Devising a Plan to Double U.S. Exports

Obama has one, and so does everybody else

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President Obama made an eyebrow-raising claim in his January State of the Union address: he wants to double U.S. exports in five years. That is, to say the least, ambitious, and it was met with wide skepticism. On Thursday, the White House unveiled their plan for doubling exports. Many commentators are far from convinced, but even the skeptics seemed impressed by the plan's bold but measured provisions. Here's the proposal and what people are saying about it.

  • Obama's Plan  The Washington Post's Howard Schneider reports that it "includes $2 billion in new export financing through the Export-Import Bank, which helps U.S. companies finance overseas sales; establishment of a Cabinet group to promote U.S. goods and services abroad; and an expanded role for the Nixon-era President's Export Council, to be chaired by W. James McNerney, Boeing's president and chief executive. Restrictions on the overseas sale of some high-end technology goods may also be eased." He says it relies on the dollar not becoming too strong and on developing free trade agreements.
  • Easier Than It Sounds  Foreign Policy's Annie Lowrey notes that U.S. exports have long risen at a high rate, and the recession lowers the goal posts. "The average five-year increase is around 140 percent. Still, Obama's plan to double the number by 2015 does not seem so far-fetched. For one, trade has fallen due to the recession, meaning the United States needs to double a lower-than average number."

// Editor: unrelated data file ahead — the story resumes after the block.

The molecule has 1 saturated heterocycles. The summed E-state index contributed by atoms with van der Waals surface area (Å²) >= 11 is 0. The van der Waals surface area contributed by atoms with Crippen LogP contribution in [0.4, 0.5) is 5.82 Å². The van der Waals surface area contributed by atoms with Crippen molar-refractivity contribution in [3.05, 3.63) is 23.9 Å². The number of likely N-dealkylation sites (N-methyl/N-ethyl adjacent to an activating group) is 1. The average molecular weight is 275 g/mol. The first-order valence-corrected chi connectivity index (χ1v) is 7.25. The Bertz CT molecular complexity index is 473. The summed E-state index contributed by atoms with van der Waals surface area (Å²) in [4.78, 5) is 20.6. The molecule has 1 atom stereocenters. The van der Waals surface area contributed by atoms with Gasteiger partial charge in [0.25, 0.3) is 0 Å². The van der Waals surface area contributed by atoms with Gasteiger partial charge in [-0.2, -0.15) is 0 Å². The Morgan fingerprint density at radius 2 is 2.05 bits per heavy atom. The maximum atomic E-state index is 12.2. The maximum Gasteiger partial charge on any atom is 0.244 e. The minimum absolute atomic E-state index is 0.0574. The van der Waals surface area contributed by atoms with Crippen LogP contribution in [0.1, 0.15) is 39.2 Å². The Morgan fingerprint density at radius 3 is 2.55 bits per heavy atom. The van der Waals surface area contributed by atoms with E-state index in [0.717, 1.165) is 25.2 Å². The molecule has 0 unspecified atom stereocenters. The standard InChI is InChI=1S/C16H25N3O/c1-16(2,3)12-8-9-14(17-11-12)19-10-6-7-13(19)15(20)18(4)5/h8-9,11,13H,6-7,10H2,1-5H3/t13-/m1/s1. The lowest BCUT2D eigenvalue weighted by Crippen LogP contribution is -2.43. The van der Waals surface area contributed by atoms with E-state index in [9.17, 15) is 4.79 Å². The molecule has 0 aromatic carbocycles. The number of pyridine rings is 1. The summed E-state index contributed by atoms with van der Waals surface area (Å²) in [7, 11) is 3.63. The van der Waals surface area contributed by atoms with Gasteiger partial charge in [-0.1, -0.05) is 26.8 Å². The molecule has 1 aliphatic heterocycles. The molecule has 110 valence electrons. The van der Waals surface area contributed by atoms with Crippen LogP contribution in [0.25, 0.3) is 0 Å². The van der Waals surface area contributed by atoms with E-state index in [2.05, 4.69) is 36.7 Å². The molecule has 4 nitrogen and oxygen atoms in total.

• It's All About Free Trade  ABC News' Karen Travers writes, "Analysts say that achieving this goal without enacting any of the outstanding free trade agreements will be difficult and don't see any substantial commitment from the White House to push those deals to completion." Stalled trade agreements with South Korea, Colombia and Panama could make or break Obama's exports goals.
  • It's All About National Security  The Economist says the "most significant" provision "responds to complaints that national security controls interfere with exports. The current system will be replaced with a one-time notification. The review time would drop to 30 minutes from the current one-to-two months for 85% of the 3,300 affected products. Standards governing how exporters allow foreigners to handle products with potential military applications will be simplified."
  • Cotton, Brazil and Free Trade  Conservative think tank Heritage Foundation insists that the U.S. cotton subsidies harm our trade relationship with Brazil, which could be the "poster child" for doubling exports. "If we're seeing the beginnings of a trade war between the United States and Brazil, the United States fired the first shot." Because the U.S. does not end its cotton subsidies and open trade with Brazil, "international hopes for a renewal of the United States' traditional commitment to trade liberalization were dashed yet again."
This article is from the archive of our partner The Wire.